In this self-portrait from 2018, Curiosity sits atop Vera Rubin Ridge, which the rover had been investigating. Directly behind the rover is the start of a clay-rich slope scientists are eager to begin exploring. In the coming week, Curiosity will begin to climb this slope. North is on the left and west is on the right, with Gale Crater’s rim on the horizon of both edges.
Poking up just behind Curiosity’s mast is Mount Sharp, photobombing the robot’s selfie. Curiosity landed on Mars five years ago with the intention of studying lower Mount Sharp, where it will remain for all of its time on Mars. The mountain’s base provides access to layers formed over millions of years. These layers formed in the presence of water—likely due to a lake or lakes that sat at the bottom of the mountain, which sits inside Gale Crater.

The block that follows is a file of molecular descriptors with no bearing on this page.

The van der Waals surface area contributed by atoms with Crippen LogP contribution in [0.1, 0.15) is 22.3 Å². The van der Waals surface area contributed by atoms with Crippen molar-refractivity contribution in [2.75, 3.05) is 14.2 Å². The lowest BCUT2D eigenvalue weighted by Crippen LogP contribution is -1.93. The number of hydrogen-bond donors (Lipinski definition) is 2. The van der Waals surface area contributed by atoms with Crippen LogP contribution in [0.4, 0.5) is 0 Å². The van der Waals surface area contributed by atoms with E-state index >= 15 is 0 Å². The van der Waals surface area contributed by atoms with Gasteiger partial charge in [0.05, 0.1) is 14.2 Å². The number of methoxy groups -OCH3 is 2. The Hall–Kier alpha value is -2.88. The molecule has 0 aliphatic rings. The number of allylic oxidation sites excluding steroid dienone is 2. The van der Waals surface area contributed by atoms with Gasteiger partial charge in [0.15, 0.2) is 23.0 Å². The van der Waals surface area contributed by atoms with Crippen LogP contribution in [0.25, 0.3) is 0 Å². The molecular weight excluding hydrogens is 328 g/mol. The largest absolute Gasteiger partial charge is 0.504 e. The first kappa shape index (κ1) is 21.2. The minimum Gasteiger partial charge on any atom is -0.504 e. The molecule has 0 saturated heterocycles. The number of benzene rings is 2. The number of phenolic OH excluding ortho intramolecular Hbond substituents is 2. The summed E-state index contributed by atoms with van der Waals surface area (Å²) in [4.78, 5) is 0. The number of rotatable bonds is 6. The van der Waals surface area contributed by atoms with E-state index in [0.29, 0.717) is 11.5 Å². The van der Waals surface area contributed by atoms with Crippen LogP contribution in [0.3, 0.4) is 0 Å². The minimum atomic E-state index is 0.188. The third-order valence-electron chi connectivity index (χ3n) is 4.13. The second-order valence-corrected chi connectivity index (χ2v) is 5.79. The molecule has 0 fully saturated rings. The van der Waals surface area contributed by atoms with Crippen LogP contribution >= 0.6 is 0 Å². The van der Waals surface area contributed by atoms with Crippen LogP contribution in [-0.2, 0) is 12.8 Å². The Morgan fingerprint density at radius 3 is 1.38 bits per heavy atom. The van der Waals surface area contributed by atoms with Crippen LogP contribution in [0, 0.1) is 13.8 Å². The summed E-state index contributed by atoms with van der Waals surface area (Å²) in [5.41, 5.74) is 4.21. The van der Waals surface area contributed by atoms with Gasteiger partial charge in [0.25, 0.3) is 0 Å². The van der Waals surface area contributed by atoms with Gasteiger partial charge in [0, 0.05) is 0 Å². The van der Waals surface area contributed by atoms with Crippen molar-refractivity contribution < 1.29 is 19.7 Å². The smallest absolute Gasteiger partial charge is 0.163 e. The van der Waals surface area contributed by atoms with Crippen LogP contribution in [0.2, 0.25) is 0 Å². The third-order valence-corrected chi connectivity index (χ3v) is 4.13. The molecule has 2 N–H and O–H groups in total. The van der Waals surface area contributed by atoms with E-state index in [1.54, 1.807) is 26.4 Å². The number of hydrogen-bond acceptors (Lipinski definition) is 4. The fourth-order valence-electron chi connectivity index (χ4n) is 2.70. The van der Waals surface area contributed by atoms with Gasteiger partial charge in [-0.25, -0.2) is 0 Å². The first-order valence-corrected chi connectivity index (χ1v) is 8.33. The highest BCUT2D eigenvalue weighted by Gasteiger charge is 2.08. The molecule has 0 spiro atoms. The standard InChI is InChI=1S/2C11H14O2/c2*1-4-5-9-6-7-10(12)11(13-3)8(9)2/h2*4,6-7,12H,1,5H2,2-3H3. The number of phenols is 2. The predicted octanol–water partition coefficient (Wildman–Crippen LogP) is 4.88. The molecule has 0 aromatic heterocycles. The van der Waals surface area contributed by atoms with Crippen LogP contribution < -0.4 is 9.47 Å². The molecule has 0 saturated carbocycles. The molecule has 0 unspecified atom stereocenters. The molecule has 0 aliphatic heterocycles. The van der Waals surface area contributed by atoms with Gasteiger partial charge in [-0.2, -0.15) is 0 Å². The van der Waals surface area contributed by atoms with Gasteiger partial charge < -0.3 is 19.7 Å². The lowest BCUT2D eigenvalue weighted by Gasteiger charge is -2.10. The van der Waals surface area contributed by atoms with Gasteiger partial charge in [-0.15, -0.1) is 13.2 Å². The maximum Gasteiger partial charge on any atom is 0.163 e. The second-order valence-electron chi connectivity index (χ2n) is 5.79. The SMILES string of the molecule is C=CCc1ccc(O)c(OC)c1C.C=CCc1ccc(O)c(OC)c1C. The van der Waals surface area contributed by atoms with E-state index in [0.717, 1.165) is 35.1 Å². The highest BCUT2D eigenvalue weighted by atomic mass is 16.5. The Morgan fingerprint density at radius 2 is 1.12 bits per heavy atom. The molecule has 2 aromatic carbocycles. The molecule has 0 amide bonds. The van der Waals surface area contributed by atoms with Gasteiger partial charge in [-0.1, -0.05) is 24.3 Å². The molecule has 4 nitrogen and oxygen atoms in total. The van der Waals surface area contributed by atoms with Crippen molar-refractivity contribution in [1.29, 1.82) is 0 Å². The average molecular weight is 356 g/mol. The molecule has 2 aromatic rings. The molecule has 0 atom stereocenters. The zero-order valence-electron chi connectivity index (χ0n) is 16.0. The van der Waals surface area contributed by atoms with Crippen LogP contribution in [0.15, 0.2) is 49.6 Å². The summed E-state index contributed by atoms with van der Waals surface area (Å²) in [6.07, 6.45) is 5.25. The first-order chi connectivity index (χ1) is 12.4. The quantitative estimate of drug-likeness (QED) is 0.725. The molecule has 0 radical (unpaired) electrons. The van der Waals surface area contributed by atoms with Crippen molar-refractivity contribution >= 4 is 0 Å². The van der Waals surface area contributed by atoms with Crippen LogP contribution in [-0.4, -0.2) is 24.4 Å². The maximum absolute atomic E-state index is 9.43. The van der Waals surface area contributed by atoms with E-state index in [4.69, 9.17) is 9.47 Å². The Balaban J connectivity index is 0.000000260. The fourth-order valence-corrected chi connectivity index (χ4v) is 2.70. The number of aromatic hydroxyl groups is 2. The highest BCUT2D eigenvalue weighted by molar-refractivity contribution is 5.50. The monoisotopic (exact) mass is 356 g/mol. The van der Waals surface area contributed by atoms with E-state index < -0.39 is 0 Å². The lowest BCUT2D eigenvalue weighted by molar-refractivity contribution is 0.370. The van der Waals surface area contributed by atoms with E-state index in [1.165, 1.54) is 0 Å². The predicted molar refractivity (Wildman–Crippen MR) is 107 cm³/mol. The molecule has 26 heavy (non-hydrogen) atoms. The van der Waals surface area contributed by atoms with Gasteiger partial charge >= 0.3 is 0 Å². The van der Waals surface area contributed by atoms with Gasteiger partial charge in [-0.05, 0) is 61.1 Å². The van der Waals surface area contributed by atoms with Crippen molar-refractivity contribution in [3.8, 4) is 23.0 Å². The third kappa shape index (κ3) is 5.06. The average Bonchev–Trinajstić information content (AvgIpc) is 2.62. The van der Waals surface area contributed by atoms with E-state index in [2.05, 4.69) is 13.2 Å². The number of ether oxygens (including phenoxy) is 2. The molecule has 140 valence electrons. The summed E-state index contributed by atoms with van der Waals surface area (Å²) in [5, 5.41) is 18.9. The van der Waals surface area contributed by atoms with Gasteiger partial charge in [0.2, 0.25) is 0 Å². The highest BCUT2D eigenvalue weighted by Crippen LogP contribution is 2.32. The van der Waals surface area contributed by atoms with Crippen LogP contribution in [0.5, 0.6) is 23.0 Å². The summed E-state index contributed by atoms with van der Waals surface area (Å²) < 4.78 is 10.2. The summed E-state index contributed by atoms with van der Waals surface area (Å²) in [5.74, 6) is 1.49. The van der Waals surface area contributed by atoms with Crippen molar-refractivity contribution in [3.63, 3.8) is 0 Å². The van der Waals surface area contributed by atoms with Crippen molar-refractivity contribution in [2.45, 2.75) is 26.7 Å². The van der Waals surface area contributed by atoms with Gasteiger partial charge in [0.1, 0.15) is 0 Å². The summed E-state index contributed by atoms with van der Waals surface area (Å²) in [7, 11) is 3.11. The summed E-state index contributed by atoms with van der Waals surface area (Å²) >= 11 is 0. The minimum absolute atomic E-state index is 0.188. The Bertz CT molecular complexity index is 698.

This mosaic was assembled from dozens of images taken by Curiosity’s Mars Hands Lens Imager on Jan. 23, 2018, during Sol 1943.
Image Credit: NASA/JPL-Caltech/MSSS